On Tuesday, Sylvi Listhaug embarked on a seven-day journey to East and North Africa. Besides Sudan, she will also visit Ethiopia and Kenya. One of the focal points of her tour is to curb the influx of refugees from the area.
With porous borders stretching 8,000 kilometers, Sudan is known as the main road to the Mediterranean for East African migrants. Additionally, hundreds of thousands of Syrians have chosen this route to Europe.
"I'm here to look at the possibility of working with Sudanese authorities to limit the migration flow northwards, to support the work to help migrants locally and to assess opportunities to return," Sylvi Listhaug told national broadcaster NRK, stressing that a return agreement with Sudan, which is itself a source of refugees, is sought-after.
"It is disappointing to see how far Norway and Europe are willing to go to prevent people from escaping to our part of the world," Beate Ekeløve-Slydal, political adviser at Amnesty Norway, said.
The International Criminal Court in The Hague previously alleged that Sudanese President Omar al-Bashir bore individual criminal responsibility for genocide, crimes against humanity and war crimes committed since 2003 in Darfur. According to the UN estimate, at least 300,000 were killed and 2 million were displaced in in Darfur.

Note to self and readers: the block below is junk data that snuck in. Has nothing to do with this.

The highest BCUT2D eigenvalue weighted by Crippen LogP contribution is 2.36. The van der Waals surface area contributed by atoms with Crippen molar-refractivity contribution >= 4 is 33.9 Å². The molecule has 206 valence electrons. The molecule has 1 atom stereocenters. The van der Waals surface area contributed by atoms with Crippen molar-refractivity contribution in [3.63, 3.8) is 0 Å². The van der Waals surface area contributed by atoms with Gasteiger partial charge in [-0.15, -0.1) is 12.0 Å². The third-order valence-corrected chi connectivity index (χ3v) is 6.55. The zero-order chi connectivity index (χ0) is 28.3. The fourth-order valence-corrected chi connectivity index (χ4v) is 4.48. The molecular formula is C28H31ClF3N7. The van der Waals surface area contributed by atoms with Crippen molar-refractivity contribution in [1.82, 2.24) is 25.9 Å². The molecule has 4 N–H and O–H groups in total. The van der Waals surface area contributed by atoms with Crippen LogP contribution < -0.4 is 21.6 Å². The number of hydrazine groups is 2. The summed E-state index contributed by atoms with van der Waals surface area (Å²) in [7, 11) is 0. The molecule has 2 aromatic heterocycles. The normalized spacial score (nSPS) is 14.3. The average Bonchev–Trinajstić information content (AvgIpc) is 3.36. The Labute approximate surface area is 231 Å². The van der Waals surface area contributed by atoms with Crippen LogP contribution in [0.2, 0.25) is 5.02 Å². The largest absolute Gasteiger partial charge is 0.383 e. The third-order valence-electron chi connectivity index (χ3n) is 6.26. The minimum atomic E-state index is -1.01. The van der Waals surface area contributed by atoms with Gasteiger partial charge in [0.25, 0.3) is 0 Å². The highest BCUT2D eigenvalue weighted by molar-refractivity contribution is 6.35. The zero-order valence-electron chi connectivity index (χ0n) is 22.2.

"It is a big paradox that one is willing to cooperate with such a regime," Ekeløve-Slydal said.
Previously, cooperation on migration control with Khartoum was initiated by the EU. The agreement includes, among other things, providing registration equipment together with scanners, cameras and other devices for keeping track of refugees in Sudan. In addition, the EU will provide training to the Sudanese border police and establish two migrant camps. Norway is part of the cooperation, as part of its close association with the EU.
"The [Sudanese] regime is not particularly known for using silk gloves, so we wonder how the border surveillance will work in practice to prevent persecuted and at-risk people from safely escaping Sudan," Beate Ekeløve-Slydal said.
"I prefer that they either go to Europe or return to their home countries instead of staying here. There will be complications to integrating them into society here," Sudanese Interior Minister, General Hamid Manan told the Verdens Gang daily, stressing the practical difficulties.
Sudan, a country of 36 million, is currently facing economic woes as a result of dwindling oil revenues and galloping inflation.
In 2017, the number of asylum seekers to Norway dropped markedly, following decisive efforts by Listhaug. The total number of asylum applications dropped from 30,000 in 2015 to 3,500 in 2017 and hit their lowest point since 1995 toward the end of the year, the Norwegian Migration Board reported.